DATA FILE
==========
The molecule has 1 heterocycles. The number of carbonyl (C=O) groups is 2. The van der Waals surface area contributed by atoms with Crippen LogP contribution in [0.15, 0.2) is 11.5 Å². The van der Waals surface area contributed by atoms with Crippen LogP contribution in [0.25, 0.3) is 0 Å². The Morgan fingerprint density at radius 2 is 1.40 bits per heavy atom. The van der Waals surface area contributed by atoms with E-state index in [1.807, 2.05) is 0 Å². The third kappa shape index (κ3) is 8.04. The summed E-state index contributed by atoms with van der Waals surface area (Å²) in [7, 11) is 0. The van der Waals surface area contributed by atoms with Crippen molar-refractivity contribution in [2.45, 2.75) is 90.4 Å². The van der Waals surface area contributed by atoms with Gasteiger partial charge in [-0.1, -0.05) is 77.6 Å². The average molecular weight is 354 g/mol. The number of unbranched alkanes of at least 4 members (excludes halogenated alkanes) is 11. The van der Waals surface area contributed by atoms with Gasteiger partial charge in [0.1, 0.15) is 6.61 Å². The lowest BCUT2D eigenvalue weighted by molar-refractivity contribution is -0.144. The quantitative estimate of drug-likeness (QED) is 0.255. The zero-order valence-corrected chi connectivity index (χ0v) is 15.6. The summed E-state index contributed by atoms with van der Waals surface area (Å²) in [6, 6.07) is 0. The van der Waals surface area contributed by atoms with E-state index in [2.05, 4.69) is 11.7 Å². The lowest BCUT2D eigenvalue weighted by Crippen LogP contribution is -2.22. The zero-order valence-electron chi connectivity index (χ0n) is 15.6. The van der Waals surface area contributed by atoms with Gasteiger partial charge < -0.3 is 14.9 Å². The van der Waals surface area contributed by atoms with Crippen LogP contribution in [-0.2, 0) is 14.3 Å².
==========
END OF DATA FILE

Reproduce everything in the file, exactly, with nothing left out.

The molecule has 1 heterocycles. The number of carbonyl (C=O) groups is 2. The van der Waals surface area contributed by atoms with Crippen LogP contribution in [0.15, 0.2) is 11.5 Å². The van der Waals surface area contributed by atoms with Crippen LogP contribution in [0.25, 0.3) is 0 Å². The Morgan fingerprint density at radius 2 is 1.40 bits per heavy atom. The van der Waals surface area contributed by atoms with E-state index in [1.807, 2.05) is 0 Å². The third kappa shape index (κ3) is 8.04. The summed E-state index contributed by atoms with van der Waals surface area (Å²) in [7, 11) is 0. The van der Waals surface area contributed by atoms with Crippen molar-refractivity contribution in [2.45, 2.75) is 90.4 Å². The van der Waals surface area contributed by atoms with Gasteiger partial charge in [-0.1, -0.05) is 77.6 Å². The average molecular weight is 354 g/mol. The number of unbranched alkanes of at least 4 members (excludes halogenated alkanes) is 11. The van der Waals surface area contributed by atoms with Gasteiger partial charge in [0.1, 0.15) is 6.61 Å². The lowest BCUT2D eigenvalue weighted by molar-refractivity contribution is -0.144. The quantitative estimate of drug-likeness (QED) is 0.255. The zero-order valence-corrected chi connectivity index (χ0v) is 15.6. The summed E-state index contributed by atoms with van der Waals surface area (Å²) in [6, 6.07) is 0. The van der Waals surface area contributed by atoms with E-state index in [2.05, 4.69) is 11.7 Å². The lowest BCUT2D eigenvalue weighted by Crippen LogP contribution is -2.22. The zero-order valence-electron chi connectivity index (χ0n) is 15.6. The van der Waals surface area contributed by atoms with Gasteiger partial charge < -0.3 is 14.9 Å². The van der Waals surface area contributed by atoms with Crippen LogP contribution in [-0.2, 0) is 14.3 Å².